• Revenue and labor expenses from lost operations during the 47 day outage
  • Fines
  • Consulting fees (3rd party groups to clean and investigate)
  • System, software, and data replacement
  • Felt an overall 2023 revenue drop of approximately $500 million
  • Reported a 20% decline in net sales, $356 million, for first-quarter 2024 earnings
  • Company’s valuation dropped by $3 billion
  • Executed large reductions in force, which decreases their operability and production (this is largely why the expected impact continues into 2024)
  • Potential of their cyber insurance cost exponentially increasing or being revoked

The Same Old Actor Vector

So, how did Clorox get breached? The same way nearly every other company has been breached: some method of social engineering. Hackers don’t really try to break through firewalls and security boundaries, that’s just for Hollywood. They work smarter, not harder. They know where the weakest link is in any company and that’s people! Phishing remains the number one social engineering tactic used by bad actors. And, the reason it’s still effective? They have better and better technology at their disposal to make those phishing attempts seem real to people! AI has really enhanced their capabilities around this.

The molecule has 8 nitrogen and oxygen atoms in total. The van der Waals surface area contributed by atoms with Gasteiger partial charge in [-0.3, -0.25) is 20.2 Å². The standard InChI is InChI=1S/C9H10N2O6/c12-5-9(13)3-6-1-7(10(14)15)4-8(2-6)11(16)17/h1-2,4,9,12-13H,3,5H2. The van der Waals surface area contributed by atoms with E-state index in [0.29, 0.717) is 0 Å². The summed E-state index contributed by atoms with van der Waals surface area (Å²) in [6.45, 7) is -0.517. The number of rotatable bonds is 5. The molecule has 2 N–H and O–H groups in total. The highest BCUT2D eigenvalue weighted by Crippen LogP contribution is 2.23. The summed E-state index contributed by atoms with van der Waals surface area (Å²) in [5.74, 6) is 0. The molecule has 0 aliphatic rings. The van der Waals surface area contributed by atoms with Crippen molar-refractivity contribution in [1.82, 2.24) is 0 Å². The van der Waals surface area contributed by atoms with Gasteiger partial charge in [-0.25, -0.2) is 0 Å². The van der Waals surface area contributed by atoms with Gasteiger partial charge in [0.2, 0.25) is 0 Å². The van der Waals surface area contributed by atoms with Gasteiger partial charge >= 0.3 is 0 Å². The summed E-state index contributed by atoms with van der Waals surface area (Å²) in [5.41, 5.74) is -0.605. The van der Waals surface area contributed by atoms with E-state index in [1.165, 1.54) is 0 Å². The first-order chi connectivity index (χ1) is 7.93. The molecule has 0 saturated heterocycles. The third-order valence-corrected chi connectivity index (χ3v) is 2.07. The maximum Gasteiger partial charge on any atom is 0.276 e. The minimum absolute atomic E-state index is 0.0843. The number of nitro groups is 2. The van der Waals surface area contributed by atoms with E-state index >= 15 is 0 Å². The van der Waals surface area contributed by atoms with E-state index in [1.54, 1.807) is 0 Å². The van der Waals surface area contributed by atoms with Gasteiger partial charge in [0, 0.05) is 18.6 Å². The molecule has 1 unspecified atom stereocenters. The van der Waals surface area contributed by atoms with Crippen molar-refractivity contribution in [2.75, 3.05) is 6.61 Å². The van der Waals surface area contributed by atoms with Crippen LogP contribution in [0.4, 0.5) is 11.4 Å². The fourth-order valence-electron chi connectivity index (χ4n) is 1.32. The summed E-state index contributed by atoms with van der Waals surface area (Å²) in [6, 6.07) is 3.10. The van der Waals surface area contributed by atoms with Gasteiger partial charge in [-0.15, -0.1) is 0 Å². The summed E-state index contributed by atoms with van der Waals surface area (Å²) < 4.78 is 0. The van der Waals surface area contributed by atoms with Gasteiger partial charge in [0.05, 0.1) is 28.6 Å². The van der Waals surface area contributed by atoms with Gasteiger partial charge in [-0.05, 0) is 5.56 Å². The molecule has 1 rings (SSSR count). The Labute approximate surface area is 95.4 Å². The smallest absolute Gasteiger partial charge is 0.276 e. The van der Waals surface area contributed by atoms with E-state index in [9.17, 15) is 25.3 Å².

The short of it is, the hacking group that attacked Clorox used social engineering. They were able to compromise an account with privilege and once they have that, there’s no stopping them. But, what does that mean “an account with privilege?” For the Clorox event, full details have yet to be disclosed. History tells us this means an Active Directory account. It is the primary target because 90+% of organizations (especially legacy, large enterprises) leverage Active Directory as the central place that knows everyone and everything and how it is allowed to access and interact with the company’s operations.

When it comes to rating the most important technology components in any organization, Active Directory is only 2nd to the network. The network is first, because without a path for all those data bits to travel, nothing can happen. But, beyond that, nearly every resource, employee, vendor, contractor, supplier, supplier systems, application, database, customer, etc., authenticates via Active Directory to gain access to what they need to perform a function for the organization. Even in the wake of cloud, Active Directory is still the commander in chief as most users and groups reside in Active Directory and are synchronized to cloud resources.

So, Why All the Bad Sequels?